Game of ancient and honourable tradition

Golf is about friendship and laughter and days in the sun where the magnificent coastal vistas provide a welcome distraction from the frustrations of the game. Photo: ODT files
Golf is about friendship and laughter and days in the sun where the magnificent coastal vistas provide a welcome distraction from the frustrations of the game. Photo: ODT files
Golf is more than a walk. It is the ultimate test of persistence and patience, writes Joss Miller.

Mark Twain is attributed with saying that ''golf is a good walk spoiled''. He lived from 1835 to 1910. During his lifetime, golf in America was at a fairly rudimentary stage. The US Golf Association was founded in 1894 and the first US Open was played in 1895.

I am unaware whether Mark Twain ever played golf but suspect he probably didn't and don't recall Tom Sawyer or Huck Finn indulging in the game, either, during their Mississippi travels.

The saying came into vogue particularly from the 1940s and is frequently repeated but perhaps has been lacking in critical analysis.

Being a golfer of very modest capacity, I have from time to time pondered those words and after careful deliberation have concluded a jury of 12 sober and upstanding citizens of Otago would be unable to reach a unanimous verdict to the question of whether golf is a good walk spoiled.

Part of that realisation came the other day while reflecting on the stellar performance by Dustin Johnson in finishing a recent tournament in Hawaii 24 shots under par. That clearly was not a good walk spoiled and resulted in a substantial monetary payment, as well.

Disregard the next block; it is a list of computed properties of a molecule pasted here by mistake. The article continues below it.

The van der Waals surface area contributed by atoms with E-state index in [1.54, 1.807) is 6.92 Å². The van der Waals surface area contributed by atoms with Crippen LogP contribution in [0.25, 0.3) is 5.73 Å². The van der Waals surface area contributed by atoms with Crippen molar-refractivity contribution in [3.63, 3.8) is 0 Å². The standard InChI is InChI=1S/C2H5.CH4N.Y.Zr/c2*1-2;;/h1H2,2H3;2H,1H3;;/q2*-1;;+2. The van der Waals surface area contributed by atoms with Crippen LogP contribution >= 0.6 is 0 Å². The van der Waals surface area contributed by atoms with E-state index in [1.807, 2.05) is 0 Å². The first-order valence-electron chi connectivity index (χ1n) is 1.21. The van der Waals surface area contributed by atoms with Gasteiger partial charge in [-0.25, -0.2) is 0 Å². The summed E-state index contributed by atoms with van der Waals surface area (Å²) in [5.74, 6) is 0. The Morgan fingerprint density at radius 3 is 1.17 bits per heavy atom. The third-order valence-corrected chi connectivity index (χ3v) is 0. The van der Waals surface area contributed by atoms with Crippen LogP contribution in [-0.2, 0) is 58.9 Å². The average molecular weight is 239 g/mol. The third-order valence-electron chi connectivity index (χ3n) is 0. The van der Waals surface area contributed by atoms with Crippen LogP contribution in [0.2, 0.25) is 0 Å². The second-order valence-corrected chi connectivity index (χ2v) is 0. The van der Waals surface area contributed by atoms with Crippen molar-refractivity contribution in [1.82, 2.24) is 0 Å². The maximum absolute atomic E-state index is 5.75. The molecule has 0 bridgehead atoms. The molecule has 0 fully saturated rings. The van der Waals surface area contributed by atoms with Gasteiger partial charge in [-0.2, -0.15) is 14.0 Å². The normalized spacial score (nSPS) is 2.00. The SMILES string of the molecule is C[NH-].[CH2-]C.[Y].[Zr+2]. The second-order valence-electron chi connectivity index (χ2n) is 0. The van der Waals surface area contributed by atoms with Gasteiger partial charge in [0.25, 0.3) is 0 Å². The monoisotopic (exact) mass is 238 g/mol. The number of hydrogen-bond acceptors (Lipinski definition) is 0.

There are only a few really elite golfers in the world. Most who populate the courses and clubs in New Zealand have middling to high handicaps or none at all.

They are sometimes colloquially referred to as ''hackers'' - not an entirely flattering term but probably an accurate enough description if one is to observe their progress around a golf course.

Wayward shots can result in considerable time being spent among vegetation of various sorts with the sole compensation sometimes being the discovery of a lost ball. A companion's ball recently vanished into a rabbit hole.

The ultimate humiliation is the dreaded air shot where the swinging club of the golfer completely fails to connect with the ball, resulting in extraordinary levels of mirth from those watching and usually results in the guilty party having to shout a round of drinks at the 19th.

For ordinary golfers, a round of golf can be entirely unpredictable. Often there is minimal direct movement of the ball down the fairway. Emotions can range from elation to frustration and despair.

The seemingly perfect shot is rarely replicated. The perfect putt rarely repeated. Yet, we keep on playing, keep on hoping and keep on dreaming.

The odd par can provide some sustenance but is likely to be followed by a tsunami of bogeys, double bogeys and worse.

Golf is more than a walk. It is the ultimate test of persistence and patience.

There are many occasions when it seems like the most pointless and futile game on the planet. But there is also friendship and laughter and days in the sun where the magnificent coastal vistas provide a welcome distraction from the frustrations of the game.

Since Mark Twain's time, golf has transformed hugely. Professional golfers have taken the game to a new level, aided by technology and startling advances in the quality of clubs, footwear and clothing.

Golf carts are increasingly used and provide an entirely different playing experience.

But despite all the changes, it is the ordinary golfers who provide the cement holding the game together. Most are not contemplating whether golf is a good walk spoiled but rather how to improve their game and that is a whole new topic!

-Joss Miller is a retired Dunedin lawyer.

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